J.Q. Dickinson to A.H. Jackson, Marianna, Fl., Sept. 15, 1868 (FB Records)

J.Q. Dickinson to A.H. Jackson, Marianna, Fl., Sept. 17, 1868 (FB Records)

J.Q. Dickinson to A.H. Jackson, Marianna, Fl., Oct. 1, 1868 (FB Records)

J.Q. Dickinson to Rutland Herald (pub. 4/15/69) - titled "A Letter from Florida" subtitled "The Murder of Dr. Finlayson, dated Marianna, Jackson Co. , Florida April 5, 1869.

J.Q.D. to "Dear Father", Marianna, Fla, April 11, 1869 (UVT Library)

Malachi Martin to J.Q. Dickinson, State Penitentiary, Fla. Aug. 10, 1869 (fr. Benson, VT. Historical Society)

JQD "Memoranda and Occurences": Sept. 28 - Oct. 26, 1869 (Kaplan Collection)

J.Q. Dickinson to C.M. Hamilton, Marianna, Sept. 30, 1869 (Congress Hearings)

J.Q. Dickinson to C.M. Hamilton, Marianna, Oct. 3, 1869 (Congress Hearings)

JQD: Fleishman Affadivits, Oct. 4, 1869 (Kaplan Collection)

J.Q. Dickinson to C.M. Hamilton, Marianna, Oct. 7, 1869 (Congress Hearings)

J.Q. Dickinson to C.M. Hamilton, Marianna, Oct. 11, 1869 (Congress Hearings)

C.M. Hamiton to J.Q. Dickinson, Washington, Dec. 29, 1869 or 1870 (Kaplan Collection)

J.Q. Dickinson to G. Gile, Marianna, Florida, Feb. 24, 1870 (FB Records)

W.J. Purman to J.Q. Dickinson, Tallahassee, Fla. Oct. 5, 1870 (UVT Library).

J.M. Hawks to J.Q. Dickinson , Pensacola, Fl., Nov. 25, 1870 (UVT Library)

Benj. Thompson to J.Q. Dickinson, Ship Peruvian, Savannah, Dec. 2, 1870 (UVT Library)

Laurie (?) Thompson to J.Q. Dickinson "

Hart Collins (?) to J.Q. Dickinson, Orange Hill (?), Fl, Dec. 9, 1870 (UVT Library)

Benj. Thompson to J.Q. Dickinson, Ship Peruvian, Savannah, Dec. 25, 1870 (UVT Library)

J.C. Gibbs to J.Q. Dickinson, Tallahassee, Feb. 14, 1871 (UVT Library)

J.Q. Dickinson to J.C. Gibbs, Marianna, Feb. 23, 1871 (Congress. Hearings)

W.J. Purman to J.Q. Dickinson, Tallahassee, Fla., March 10, 1871 (UVT Libary)

A.J. Dickinson to "Dear Mother," Marianna Post Office, April 4, 1871 [mistakenly dated by A.J., should be May 4, 1871] (UVT Library)

W.J. Purman to Isaac Dickinson, Tallahassee, April 8, 1871 (private collection)

W.J. Purman to Isaac Dickinson, Tallahassee, April 17, 1871 (UVT Library)

D.B. Peck to Isaac Dickinson & Family, Washington DC, April 17, 1871 (UVT Library)

W. Chapman to I. Dickinson, Marianna, Jackson Co., Florida, April 29, 1871 (UVT Library)

P.R. Sherwood to Mrs. Dickinson, Knox Co. Ohio, April 2_, 1871 (UVT Library)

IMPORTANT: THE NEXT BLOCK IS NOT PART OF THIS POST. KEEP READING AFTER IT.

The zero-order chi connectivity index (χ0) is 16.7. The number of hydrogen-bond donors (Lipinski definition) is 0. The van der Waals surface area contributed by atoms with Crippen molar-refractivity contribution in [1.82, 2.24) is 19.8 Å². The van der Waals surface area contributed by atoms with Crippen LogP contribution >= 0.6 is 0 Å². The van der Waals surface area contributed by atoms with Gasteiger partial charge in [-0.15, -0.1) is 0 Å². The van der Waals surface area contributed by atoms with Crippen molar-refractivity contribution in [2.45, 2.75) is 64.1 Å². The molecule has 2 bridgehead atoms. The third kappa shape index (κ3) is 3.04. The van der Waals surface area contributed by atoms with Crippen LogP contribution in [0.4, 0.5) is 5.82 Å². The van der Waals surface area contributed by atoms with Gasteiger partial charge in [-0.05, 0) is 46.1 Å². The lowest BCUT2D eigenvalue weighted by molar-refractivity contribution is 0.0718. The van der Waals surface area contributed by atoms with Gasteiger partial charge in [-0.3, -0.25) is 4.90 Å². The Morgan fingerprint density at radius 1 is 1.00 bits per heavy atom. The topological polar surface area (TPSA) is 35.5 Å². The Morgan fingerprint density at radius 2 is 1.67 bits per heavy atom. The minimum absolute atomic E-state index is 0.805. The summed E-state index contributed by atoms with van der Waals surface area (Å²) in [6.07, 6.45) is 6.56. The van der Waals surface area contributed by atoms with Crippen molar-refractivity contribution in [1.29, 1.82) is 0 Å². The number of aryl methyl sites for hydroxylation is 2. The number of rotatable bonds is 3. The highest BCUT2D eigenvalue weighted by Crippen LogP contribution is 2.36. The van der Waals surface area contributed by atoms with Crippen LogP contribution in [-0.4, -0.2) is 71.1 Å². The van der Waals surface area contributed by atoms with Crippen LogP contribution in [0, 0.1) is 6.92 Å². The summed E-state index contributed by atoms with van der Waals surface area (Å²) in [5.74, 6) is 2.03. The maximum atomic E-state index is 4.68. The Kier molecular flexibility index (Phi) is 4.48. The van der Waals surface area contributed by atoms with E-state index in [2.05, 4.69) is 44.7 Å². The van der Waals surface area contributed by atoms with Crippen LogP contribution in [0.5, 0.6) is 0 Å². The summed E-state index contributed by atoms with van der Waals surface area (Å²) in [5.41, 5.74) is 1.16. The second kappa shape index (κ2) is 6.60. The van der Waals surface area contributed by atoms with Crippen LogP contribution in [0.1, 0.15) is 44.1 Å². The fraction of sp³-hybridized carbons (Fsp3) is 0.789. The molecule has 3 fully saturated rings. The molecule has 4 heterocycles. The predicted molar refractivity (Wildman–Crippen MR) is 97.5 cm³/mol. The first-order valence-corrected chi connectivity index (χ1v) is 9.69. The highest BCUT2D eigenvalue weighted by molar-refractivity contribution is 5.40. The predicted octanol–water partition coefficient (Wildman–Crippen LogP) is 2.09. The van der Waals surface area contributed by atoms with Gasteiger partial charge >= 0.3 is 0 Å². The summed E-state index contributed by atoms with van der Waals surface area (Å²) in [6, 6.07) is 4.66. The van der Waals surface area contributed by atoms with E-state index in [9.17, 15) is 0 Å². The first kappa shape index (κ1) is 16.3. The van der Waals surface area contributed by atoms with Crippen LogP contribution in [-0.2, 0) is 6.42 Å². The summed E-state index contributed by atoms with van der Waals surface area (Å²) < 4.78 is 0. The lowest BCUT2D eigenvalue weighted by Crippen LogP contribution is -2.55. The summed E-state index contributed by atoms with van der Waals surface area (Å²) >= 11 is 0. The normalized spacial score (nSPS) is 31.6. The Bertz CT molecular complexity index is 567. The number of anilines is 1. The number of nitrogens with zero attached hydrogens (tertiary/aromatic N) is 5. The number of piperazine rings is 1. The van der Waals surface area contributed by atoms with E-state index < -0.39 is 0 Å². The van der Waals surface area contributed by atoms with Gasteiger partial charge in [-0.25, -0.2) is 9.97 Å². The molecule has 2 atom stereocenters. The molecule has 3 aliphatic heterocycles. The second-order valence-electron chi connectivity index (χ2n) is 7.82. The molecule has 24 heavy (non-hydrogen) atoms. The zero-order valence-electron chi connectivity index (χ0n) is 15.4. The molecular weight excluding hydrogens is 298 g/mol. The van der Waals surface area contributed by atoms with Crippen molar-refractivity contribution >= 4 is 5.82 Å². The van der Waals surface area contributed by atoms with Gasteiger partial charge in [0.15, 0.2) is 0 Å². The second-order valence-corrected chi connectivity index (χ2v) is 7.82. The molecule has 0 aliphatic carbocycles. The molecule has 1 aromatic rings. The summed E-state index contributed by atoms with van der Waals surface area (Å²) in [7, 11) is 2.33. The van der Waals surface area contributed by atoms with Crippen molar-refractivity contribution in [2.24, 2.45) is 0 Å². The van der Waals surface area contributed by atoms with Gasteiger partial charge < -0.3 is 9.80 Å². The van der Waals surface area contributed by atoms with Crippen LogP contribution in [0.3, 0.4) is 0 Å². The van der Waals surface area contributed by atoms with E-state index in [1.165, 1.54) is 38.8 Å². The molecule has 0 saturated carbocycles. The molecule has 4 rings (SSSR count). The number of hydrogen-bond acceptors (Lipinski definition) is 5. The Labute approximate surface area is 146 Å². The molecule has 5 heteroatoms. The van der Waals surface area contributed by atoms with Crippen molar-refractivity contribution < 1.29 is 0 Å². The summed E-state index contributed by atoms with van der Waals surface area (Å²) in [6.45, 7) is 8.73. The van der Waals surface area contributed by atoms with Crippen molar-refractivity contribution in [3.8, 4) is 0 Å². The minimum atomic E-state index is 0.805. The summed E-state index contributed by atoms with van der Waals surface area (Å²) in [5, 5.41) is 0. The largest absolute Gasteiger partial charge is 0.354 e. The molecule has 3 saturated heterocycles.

Isaac Dickinson to W.H. Milton, Benson, Vt., Sept. __, 1874 (UVT Library)

Isaac Dickison to Mr. Chapman, Benson, Vt., Feb. 13, 1875 (UVT Library)

W.H. Milton to Isaac Dickinson, Marianna, Fl., April 15, 1879 (UVT Library)

SEE ALSO: Wartime letters from JQD to Rutland Herald dated March 13, April 5, April 27, May 1, July 15, 1862; July 4, 1863; Aug. 20, 1864 reprinted in Donald H. Wickman, Letters to Vermont from her Civil War soldier correspondents to home press (Bennington, Vt., 1998), vol. II;

manuscript diary, 88 pages, March 10 - May 6, 1862 in possession of UVT Library;

J.Q. Dickinson to "Dear Uncle", Baton Rouge, LA, Aug. 10, 1862 (Navarro College, Texas).

J.Q. Dickinson to "Dear Mother," Metropolitan Hotel, NY, March 11, 1862 (BensonHS)

J.Q. Dickinson to "Dear Mother," Ship Island, April 4, 1862 (BHS)

J.Q. Dickinson to Dugald Stewart, Near Carrollton, La., Sept. 1, 1862 (Jeffrey D. Marshall, ed., A War of the People: Vermont Civil War Letters.)

J.Q. Dickinson to "Dear Father," Fort Pickens, La., Dec. 3, 1863 (BHS)

J.Q. Dickinson to "Dear Father," Barnacas, La. May 17, 1864 (BHS)

J.Q. Dickinson to "Dear Father," New Orleans, Jan. 14, 1865 (BHS)

J.Q. Dickinson to "Dear Father," New Orleans, Oct. 18, 1865 (UVT Library)

[updated April 21, 2010]

[photo: ]

Tuesday, April 11, 2006

Another Hamilton Congressional Portrait (with longer beard!)

Here is "Handsome Charley" - the youngest member of the 40th Congress - no more than thirty, impressively goateed, poised and at the peak of his career. No foreboding of the pathetic end he would find in just another half-dozen years (Photo from Library of Congress).

Monday, April 10, 2006

Grave Inscriptions

Col. Charles M. Hamilton
_____ son of
John & Hannah Hamilton
Died Oct. 22, 1875
In the 35th year
of his age

Commissioner Freedmen
Bureau for Florida 1865
Represented Fla in the
40th and 41st Congress

An officer in ____
________ _________1861
_________ Penn.

Post Master Jacksonville
Fla. ______
Collector Customs ___Key
West, Fla. 1873

Hamilton's Grave: Jersey Shore Cemetery, Jersey Shore, Pennsylvania (July 2005)

The grave of Charles M. Hamilton is the smaller of the two obelisks. The larger is the marker of Charles's younger brother, John L., killed in action at Petersburg one week before Lee's surrender. The small rounded markers in front of the obelisks in the picture on the left are the graves of John (left) and Hannah (right) Hamilton, the parents of Charles and John.

Saturday, April 08, 2006

Charles M. Hamilton

Charles Memorial Hamilton: Congressional portraits taken by Brady studio sometime between July 1868 and March 1871. The Library of Congress has different portraits, possibly from three different sittings.